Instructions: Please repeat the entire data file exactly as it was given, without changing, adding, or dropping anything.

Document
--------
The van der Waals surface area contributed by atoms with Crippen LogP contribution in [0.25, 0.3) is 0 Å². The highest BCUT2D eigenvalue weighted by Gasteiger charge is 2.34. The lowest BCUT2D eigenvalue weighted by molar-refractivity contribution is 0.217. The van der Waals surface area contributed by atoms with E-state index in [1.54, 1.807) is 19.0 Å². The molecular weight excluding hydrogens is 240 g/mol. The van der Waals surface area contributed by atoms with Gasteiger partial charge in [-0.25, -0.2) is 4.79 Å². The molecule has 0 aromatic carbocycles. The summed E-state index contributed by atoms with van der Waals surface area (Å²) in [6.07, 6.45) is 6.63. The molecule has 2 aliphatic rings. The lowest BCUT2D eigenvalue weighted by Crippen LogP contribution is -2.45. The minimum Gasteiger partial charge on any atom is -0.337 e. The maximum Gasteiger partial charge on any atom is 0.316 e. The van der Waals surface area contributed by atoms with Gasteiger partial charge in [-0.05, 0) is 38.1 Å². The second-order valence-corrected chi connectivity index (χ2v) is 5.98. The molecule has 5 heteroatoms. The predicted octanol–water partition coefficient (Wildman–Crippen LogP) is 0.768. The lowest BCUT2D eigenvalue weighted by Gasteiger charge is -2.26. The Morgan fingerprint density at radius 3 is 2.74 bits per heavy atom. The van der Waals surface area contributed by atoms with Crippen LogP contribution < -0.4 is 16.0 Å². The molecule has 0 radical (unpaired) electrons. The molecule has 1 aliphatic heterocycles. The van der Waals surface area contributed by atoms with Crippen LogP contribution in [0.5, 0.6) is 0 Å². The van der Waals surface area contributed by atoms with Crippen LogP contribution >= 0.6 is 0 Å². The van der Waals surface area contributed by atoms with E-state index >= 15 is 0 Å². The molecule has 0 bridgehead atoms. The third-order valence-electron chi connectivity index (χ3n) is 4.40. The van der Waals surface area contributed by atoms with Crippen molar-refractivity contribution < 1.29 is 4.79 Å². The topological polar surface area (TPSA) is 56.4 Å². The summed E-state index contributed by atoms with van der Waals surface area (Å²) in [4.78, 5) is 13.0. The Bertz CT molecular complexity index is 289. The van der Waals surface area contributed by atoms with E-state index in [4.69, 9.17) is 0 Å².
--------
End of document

The van der Waals surface area contributed by atoms with Crippen LogP contribution in [0.25, 0.3) is 0 Å². The highest BCUT2D eigenvalue weighted by Gasteiger charge is 2.34. The lowest BCUT2D eigenvalue weighted by molar-refractivity contribution is 0.217. The van der Waals surface area contributed by atoms with E-state index in [1.54, 1.807) is 19.0 Å². The molecular weight excluding hydrogens is 240 g/mol. The van der Waals surface area contributed by atoms with Gasteiger partial charge in [-0.25, -0.2) is 4.79 Å². The molecule has 0 aromatic carbocycles. The summed E-state index contributed by atoms with van der Waals surface area (Å²) in [6.07, 6.45) is 6.63. The molecule has 2 aliphatic rings. The lowest BCUT2D eigenvalue weighted by Crippen LogP contribution is -2.45. The minimum Gasteiger partial charge on any atom is -0.337 e. The maximum Gasteiger partial charge on any atom is 0.316 e. The van der Waals surface area contributed by atoms with Gasteiger partial charge in [-0.05, 0) is 38.1 Å². The second-order valence-corrected chi connectivity index (χ2v) is 5.98. The molecule has 5 heteroatoms. The predicted octanol–water partition coefficient (Wildman–Crippen LogP) is 0.768. The lowest BCUT2D eigenvalue weighted by Gasteiger charge is -2.26. The Morgan fingerprint density at radius 3 is 2.74 bits per heavy atom. The van der Waals surface area contributed by atoms with Crippen LogP contribution < -0.4 is 16.0 Å². The molecule has 0 radical (unpaired) electrons. The molecule has 1 aliphatic heterocycles. The van der Waals surface area contributed by atoms with Crippen LogP contribution in [0.5, 0.6) is 0 Å². The van der Waals surface area contributed by atoms with Crippen LogP contribution >= 0.6 is 0 Å². The van der Waals surface area contributed by atoms with E-state index >= 15 is 0 Å². The molecule has 0 bridgehead atoms. The third-order valence-electron chi connectivity index (χ3n) is 4.40. The van der Waals surface area contributed by atoms with Crippen molar-refractivity contribution < 1.29 is 4.79 Å². The topological polar surface area (TPSA) is 56.4 Å². The summed E-state index contributed by atoms with van der Waals surface area (Å²) in [4.78, 5) is 13.0. The Bertz CT molecular complexity index is 289. The van der Waals surface area contributed by atoms with E-state index in [4.69, 9.17) is 0 Å².